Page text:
Seminar for public alienation practitioners

Good morning, ladies and gentlemen. We have brought you here to dispel the illusions that some of you have about the jobs you need to carry out on behalf of the Government, your para-statal organisations or your private companies.

Now, what is this function you are employed to carry out for your organisations? Some call it “public relations”; others call it “communications”; but the more bombastic practitioners refer to themselves as “public awareness specialists/advisers/consultants/engineers.”

Engineers? Yes. If there can be financial “engineering”, why can there not be public awareness engineers? Some engineers produce mechanical or electrical services. There is no reason why anyone who generates a product that is needed in society can not similarly call himself an engineer. Doctors, for instance, could be renamed “biological/health engineers”. For they use tools in the same way electrical and mechanical engineers use tools.

But that is by the by. The function you are all required to perform is to stand between the public and your organisation.

The more subtle among you may notice that I have put the public first in defining your function. It is for a very good reason. You see, the public is the active element in the particular aspect of the relationship that is of interest to us. It is the public that reacts to services allegedly not provided; services that are allegedly over-priced; and services that are unrealistically expected to be provided.

In each instance, when the public attempts to complain in order to correct what it imagines to be wrong, it is your duty to act as if you were a military tank covered in impenetrable armour, absorb the tiny pellets thrown at you by the public by way of criticism, sink into the safety of the tank, and then return fire with such overwhelming force that the public will never dare to try to throw darts at your organisation again.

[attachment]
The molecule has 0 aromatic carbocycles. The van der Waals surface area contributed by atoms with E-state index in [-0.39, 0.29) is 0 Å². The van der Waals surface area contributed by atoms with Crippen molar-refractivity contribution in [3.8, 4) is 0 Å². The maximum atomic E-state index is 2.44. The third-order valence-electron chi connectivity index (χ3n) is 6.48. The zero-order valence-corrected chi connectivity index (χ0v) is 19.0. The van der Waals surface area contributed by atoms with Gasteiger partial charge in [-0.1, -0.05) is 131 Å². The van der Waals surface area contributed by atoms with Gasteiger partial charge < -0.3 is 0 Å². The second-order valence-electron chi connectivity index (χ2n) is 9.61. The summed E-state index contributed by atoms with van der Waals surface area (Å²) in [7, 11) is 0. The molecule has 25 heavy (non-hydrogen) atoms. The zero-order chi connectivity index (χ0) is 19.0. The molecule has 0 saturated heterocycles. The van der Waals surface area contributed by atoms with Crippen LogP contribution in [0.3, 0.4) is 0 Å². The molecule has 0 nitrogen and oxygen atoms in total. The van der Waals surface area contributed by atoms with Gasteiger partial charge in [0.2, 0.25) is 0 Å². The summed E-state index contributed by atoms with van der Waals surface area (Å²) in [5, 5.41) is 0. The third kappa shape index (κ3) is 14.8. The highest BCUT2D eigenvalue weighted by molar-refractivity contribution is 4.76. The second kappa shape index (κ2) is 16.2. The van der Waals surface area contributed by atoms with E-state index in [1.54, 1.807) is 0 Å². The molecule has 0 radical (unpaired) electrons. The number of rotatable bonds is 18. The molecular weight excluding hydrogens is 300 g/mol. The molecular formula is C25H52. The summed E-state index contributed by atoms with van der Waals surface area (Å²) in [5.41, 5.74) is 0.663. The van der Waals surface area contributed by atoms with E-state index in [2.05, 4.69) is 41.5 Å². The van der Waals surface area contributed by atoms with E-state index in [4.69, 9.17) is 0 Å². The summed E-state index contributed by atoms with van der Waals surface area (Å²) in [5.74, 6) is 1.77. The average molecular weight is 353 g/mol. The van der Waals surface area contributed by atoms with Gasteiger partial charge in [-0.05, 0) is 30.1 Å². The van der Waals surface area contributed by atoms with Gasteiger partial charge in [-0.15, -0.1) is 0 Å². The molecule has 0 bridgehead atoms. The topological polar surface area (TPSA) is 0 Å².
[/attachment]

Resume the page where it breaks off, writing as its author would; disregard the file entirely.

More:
Once more, the more subtle of you will notice that I used a military metaphor just now. Yes – the relationship between your organisations and the public can be likened to war. The public is ruthless. If you don’t trample it under foot, it will cripple you by either not voting for you (if you are a government) or driving you into bankruptcy by refusing to buy your goods or services (if you are a company).

So, victory at all costs must be your objective.

People laughed when a certain practitioner of the profession was quoted as having revealed that the boss in his organisation had told them to tell the public that the boss had donated a “cow” for a certain purpose, when he had, in fact, only donated a guinea-fowl. I tell you that that practitioner was very good at his job. Adolph Hitler’s communications guru, Goebbels, proved through the near-Nazification of Europe in the 1930s, that the greater the untruth, the greater the chances were of people believing it.

The Nazis told Europe that people with blue eyes and blondish hair, and whose features were lean and looked tall and strong, would lead the world into a Reich of Efficiency and Invincibility that would last about three thousand years. And look what happened? Had it not been for American intervention in The Second World War, the Nazis might have won.

Okay – that was a deviation into extraneous territory. I want now to bring you down to earth here at home.

I recently came across one of the most ingenious exercises in “returning fire” against the public with overwhelming force that I have ever seen.

Now, you know that Dumsor is the biggest weapon faced by the government, as well as the companies that produce and distribute electricity. Everyone “laughs and cries” [apologies to Fela!] about Dumsor and its consequences.

How companies are being forced to lay people off because they are not provided with enough power to engage in production to their full capacity; how people who shop in bulk to avoid being caught in traffic jams can no longer do so because their freezers destroy their purchases of fresh produce — especially meat and fish — instead of preserving it; and how mobile phones cannot be used because there is little or no power to charge their batteries. Twelve hours of power on, and forty-eight hours off, if you’re not lucky. That is what many people are experiencing.